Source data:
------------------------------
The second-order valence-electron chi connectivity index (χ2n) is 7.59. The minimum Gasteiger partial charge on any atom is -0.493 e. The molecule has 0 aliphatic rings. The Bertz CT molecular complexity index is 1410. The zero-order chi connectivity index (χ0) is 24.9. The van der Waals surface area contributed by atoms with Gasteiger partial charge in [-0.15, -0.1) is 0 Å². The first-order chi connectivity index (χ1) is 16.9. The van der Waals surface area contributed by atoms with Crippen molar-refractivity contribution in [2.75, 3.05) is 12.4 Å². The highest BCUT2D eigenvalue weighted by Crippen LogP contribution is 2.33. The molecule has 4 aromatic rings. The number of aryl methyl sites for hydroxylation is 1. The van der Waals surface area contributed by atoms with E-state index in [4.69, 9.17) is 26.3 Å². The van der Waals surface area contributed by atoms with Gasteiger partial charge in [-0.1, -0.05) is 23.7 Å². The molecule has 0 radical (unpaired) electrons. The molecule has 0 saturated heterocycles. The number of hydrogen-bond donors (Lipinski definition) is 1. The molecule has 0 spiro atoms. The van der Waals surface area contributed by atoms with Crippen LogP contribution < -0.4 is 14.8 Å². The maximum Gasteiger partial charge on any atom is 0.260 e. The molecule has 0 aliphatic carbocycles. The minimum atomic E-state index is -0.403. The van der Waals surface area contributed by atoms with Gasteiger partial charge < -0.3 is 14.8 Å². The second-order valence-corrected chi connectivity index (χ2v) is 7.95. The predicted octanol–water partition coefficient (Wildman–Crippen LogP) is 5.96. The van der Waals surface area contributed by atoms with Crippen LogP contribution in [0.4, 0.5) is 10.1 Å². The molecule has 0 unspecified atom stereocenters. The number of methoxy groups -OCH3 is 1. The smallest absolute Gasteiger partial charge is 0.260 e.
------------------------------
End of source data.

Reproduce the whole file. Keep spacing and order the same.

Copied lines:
The second-order valence-electron chi connectivity index (χ2n) is 7.59. The minimum Gasteiger partial charge on any atom is -0.493 e. The molecule has 0 aliphatic rings. The Bertz CT molecular complexity index is 1410. The zero-order chi connectivity index (χ0) is 24.9. The van der Waals surface area contributed by atoms with Gasteiger partial charge in [-0.15, -0.1) is 0 Å². The first-order chi connectivity index (χ1) is 16.9. The van der Waals surface area contributed by atoms with Crippen molar-refractivity contribution in [2.75, 3.05) is 12.4 Å². The highest BCUT2D eigenvalue weighted by Crippen LogP contribution is 2.33. The molecule has 4 aromatic rings. The number of aryl methyl sites for hydroxylation is 1. The van der Waals surface area contributed by atoms with E-state index in [4.69, 9.17) is 26.3 Å². The van der Waals surface area contributed by atoms with Gasteiger partial charge in [-0.1, -0.05) is 23.7 Å². The molecule has 0 radical (unpaired) electrons. The molecule has 0 saturated heterocycles. The number of hydrogen-bond donors (Lipinski definition) is 1. The molecule has 0 spiro atoms. The van der Waals surface area contributed by atoms with Crippen LogP contribution < -0.4 is 14.8 Å². The maximum Gasteiger partial charge on any atom is 0.260 e. The molecule has 0 aliphatic carbocycles. The minimum atomic E-state index is -0.403. The van der Waals surface area contributed by atoms with Gasteiger partial charge < -0.3 is 14.8 Å². The second-order valence-corrected chi connectivity index (χ2v) is 7.95. The predicted octanol–water partition coefficient (Wildman–Crippen LogP) is 5.96. The van der Waals surface area contributed by atoms with Crippen LogP contribution in [0.4, 0.5) is 10.1 Å². The molecule has 0 unspecified atom stereocenters. The number of methoxy groups -OCH3 is 1. The smallest absolute Gasteiger partial charge is 0.260 e.